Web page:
The pandemic has a host of parenting pitfalls. Should custody be limited to those who don’t work in high-risk professions? What’s best for the kids when one parent refuses to wear a mask? Should the kids be sent back to a brick-and-mortar school/daycare or continue with virtual schooling or homeschooling? What’s the best way to deal with logistics of shared parenting in a pandemic? Now, there is another potential point of contention: COVID-19 vaccines.
Not only is it a question of whether each parent will be vaccinated, but what to do when they disagree about whether their child should be vaccinated.
The distribution of vaccines in the U.S. has brought hope for many that we are seeing the beginning of the end of this pandemic. But as Hackensack family law attorneys, we anticipate there will be conflict. Some parents are adamantly against them while others are ardently for them. Even some who aren’t opposed to vaccines in theory may take issue with giving one that is so new to their child.
In March, NJ Spotlight News reported researchers were actually surprised to be flooded with New Jersey parents eager to sign their children up for COVID-19 vaccination trials, which are being organized by medical researchers at Rutgers. The American Academy of Pediatrics is strongly advocating for inclusion of children in vaccine trials to ensure they can return to school.
But once the vaccine becomes available to all kids, it won’t magically resolve the dispute between parents who disagree about whether their child should get it. This in turn can touch on every aspect of a child’s life. Is it safe for unvaccinated kids to return to in-person schooling? Travel on vacation? Play sports? Engage in playdates? What if one of the parents or a sibling is high-risk?
Legal Precedent for Vaccine Disputes Between Parents
This isn’t the first time Courts have been confronted with parental conflict over vaccines.
In 1905, the U.S. Supreme Court case of Jacobson v. Massachusetts. In that case, a man refused the smallpox vaccination, arguing that it violated his 14th Amendment right to personal autonomy. The Court ruled it is within the police power of the state to mandate vaccinations in order to guard and protect public health.
More recently, in the case of New Jersey Div. of Child Prot. & Permanency v. J.B., questions arose over whether the state could force parents to vaccinate their children over the objection of parents. Investigators had found signs of neglect and risk of abuse, and later learned from the kids’ doctors that they hadn’t been vaccinated and the parents cited religious reasons. The Court permitted the state to vaccinate the children. The parents appealed, arguing the law allows religious exemption for immunization of young students attending school. The appellate Court affirmed, finding the parents’ decision to refuse medical treatment for their child could be overridden if necessary to prevent harm to the children. The law they cited pertained only to school attendance, not intervention of child protective services.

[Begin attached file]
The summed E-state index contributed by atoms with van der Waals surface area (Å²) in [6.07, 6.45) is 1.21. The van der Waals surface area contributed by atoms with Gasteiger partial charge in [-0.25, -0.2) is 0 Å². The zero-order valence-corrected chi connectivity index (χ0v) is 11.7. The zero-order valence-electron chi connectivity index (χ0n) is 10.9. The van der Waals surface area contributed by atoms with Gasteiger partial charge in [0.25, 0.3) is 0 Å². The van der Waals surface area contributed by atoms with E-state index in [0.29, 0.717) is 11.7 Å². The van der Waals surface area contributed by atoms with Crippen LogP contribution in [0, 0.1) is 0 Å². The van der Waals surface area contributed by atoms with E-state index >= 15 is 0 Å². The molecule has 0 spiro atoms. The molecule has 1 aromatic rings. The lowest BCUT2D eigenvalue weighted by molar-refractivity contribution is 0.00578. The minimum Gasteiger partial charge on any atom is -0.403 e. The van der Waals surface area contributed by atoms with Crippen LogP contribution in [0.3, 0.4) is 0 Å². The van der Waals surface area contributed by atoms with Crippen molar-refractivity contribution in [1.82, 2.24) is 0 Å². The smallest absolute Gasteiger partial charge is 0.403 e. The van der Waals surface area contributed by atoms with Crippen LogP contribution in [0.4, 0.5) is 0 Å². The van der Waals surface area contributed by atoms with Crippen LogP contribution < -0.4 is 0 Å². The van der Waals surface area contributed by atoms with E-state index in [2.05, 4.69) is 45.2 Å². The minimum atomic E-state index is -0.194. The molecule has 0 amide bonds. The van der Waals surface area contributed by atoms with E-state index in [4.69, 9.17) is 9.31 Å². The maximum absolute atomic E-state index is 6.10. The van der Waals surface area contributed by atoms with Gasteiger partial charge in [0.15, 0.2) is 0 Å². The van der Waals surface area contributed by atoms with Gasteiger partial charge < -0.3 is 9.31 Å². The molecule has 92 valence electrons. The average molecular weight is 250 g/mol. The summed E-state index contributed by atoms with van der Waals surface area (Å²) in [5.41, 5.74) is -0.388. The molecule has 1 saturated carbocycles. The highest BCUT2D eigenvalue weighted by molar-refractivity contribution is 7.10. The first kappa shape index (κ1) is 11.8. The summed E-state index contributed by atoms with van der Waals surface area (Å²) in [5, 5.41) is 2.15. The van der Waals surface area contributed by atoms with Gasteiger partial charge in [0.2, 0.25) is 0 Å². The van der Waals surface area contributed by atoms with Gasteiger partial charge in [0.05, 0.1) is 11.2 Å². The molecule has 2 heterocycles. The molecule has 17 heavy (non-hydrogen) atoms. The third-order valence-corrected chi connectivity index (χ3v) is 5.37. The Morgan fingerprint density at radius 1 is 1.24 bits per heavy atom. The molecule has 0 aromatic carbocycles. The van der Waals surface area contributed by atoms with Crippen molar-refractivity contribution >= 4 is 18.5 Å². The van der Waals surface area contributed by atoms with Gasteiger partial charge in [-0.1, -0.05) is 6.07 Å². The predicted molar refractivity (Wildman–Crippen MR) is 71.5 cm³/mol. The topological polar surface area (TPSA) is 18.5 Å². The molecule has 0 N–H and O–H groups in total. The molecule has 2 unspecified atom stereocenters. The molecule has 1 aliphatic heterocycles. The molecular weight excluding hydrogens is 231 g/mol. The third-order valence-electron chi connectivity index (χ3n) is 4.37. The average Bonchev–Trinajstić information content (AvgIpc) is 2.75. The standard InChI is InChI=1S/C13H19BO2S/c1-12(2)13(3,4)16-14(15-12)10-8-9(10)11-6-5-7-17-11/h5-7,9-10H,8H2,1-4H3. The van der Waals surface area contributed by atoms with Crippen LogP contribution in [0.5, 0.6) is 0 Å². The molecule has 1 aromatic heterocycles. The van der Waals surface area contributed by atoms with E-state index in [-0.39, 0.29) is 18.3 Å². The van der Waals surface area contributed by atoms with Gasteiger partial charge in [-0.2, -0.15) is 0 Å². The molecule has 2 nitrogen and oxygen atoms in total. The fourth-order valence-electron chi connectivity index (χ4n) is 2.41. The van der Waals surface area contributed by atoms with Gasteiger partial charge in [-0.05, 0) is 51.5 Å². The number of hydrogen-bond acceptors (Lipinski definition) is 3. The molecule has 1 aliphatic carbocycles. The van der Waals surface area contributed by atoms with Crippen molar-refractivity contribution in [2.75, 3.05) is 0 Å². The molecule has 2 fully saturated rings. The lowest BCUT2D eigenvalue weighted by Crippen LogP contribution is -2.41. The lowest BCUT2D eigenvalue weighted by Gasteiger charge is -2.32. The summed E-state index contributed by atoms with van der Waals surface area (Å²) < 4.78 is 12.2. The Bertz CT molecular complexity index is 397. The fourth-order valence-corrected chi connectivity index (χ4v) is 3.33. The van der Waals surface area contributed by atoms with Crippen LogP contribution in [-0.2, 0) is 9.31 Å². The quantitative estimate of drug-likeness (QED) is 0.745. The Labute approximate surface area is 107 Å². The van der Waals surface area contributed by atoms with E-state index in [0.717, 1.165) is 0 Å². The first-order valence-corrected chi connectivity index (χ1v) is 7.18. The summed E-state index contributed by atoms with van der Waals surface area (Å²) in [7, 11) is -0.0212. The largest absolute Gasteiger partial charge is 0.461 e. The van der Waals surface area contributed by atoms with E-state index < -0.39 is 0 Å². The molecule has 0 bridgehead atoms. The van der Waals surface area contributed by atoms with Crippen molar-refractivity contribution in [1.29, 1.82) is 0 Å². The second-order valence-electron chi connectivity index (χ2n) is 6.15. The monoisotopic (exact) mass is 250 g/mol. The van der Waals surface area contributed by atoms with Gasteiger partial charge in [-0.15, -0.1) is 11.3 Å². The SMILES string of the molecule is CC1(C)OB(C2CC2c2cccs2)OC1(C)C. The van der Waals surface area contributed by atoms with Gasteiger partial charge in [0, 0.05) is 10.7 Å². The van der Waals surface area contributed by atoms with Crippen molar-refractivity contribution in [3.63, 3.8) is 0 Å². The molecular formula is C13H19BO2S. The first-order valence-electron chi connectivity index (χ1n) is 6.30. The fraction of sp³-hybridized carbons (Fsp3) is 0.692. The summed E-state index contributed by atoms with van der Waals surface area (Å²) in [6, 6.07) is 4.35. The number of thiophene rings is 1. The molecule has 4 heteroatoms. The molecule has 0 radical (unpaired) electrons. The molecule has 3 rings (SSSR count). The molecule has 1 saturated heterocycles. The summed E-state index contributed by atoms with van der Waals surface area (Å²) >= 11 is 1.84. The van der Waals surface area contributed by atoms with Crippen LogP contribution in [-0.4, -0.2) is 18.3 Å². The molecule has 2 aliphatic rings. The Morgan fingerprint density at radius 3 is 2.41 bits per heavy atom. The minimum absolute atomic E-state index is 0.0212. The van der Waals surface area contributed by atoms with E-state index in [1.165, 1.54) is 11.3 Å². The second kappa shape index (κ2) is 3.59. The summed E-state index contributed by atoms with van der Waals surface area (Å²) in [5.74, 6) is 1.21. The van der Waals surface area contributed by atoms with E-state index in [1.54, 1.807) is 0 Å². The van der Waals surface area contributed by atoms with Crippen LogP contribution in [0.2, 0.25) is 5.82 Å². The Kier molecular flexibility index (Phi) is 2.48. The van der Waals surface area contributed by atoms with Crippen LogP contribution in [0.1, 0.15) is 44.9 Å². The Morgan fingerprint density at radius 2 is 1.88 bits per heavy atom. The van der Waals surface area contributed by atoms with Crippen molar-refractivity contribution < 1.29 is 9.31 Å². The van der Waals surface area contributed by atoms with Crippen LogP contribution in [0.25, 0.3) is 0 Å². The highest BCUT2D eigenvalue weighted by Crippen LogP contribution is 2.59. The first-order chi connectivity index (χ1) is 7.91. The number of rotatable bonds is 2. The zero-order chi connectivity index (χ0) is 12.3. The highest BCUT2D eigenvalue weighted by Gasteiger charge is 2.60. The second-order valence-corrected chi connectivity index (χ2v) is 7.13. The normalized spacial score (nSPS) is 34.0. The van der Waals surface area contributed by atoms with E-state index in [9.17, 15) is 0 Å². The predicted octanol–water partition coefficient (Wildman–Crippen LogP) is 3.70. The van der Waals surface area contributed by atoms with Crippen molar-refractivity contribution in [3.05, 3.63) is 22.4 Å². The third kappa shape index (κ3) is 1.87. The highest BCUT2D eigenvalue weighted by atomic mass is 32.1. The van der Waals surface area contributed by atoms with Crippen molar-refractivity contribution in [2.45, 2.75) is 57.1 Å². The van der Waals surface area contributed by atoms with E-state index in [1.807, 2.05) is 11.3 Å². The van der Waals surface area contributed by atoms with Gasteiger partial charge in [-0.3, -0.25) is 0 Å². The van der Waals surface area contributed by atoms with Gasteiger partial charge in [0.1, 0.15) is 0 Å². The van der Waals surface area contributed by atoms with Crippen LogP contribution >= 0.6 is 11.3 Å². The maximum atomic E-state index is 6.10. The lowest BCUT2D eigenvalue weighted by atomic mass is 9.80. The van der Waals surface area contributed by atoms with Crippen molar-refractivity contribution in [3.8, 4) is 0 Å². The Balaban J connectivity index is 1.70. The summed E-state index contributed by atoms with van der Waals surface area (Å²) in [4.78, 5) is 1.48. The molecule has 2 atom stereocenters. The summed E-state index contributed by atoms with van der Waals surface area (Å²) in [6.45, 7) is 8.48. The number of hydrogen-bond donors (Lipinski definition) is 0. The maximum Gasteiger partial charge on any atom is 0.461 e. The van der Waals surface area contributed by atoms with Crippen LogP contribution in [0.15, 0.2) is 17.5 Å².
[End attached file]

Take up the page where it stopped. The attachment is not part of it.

In some states, governors have eradicated non-medical exemptions to vaccinations for public school children when there were outbreaks of communicable disease like measles. In 2019, just prior to the pandemic, lawmakers in New Jersey introduced one of the nation’s broadest proposed bans on religious exemptions to childhood vaccines. The bill would have ended policy that allows New Jersey parents to cite their religious beliefs as to why their kids aren’t immunized, without impacting school enrollment. The bill faced harsh criticism from vaccine skeptics, and it ultimately collapsed. Lawmakers vowed to raise the issue again.
So that brings us to COVID-19. In prior disputes between parents about vaccines, Courts have generally held that the parent with medical decision responsibility is the one who decides about the vaccines. However, the Courts can modify a parental responsibility assignment for major decisions (which could include vaccines) if there is a substantial change in circumstance and it’s in the child’s best interests. COVID-19 could be argued as a substantial change in circumstance that directly impacts the child’s well-being when it comes to being vaccinated. In that case as well as in situations where parents share joint responsibility for medical decisions, it’s likely a judge will make the final call. Parents may be better off trying to mediate the matter first, if possible.
If the case goes to Court, hearings would likely require testimony from expert medical witnesses about the COVID-19 vaccine and the pros and cons of a particular child receiving a dose. If states or school districts at some point require COVID-19 vaccinations of children, some disputes may also include arguments for and against homeschooling.
Any parent preparing for possible conflict on this front should start now by contacting an experienced New Jersey family law attorney as soon as possible.
Call Rozin|Golinder Law, LLC today at (732) 810-0034 for a free and confidential consultation.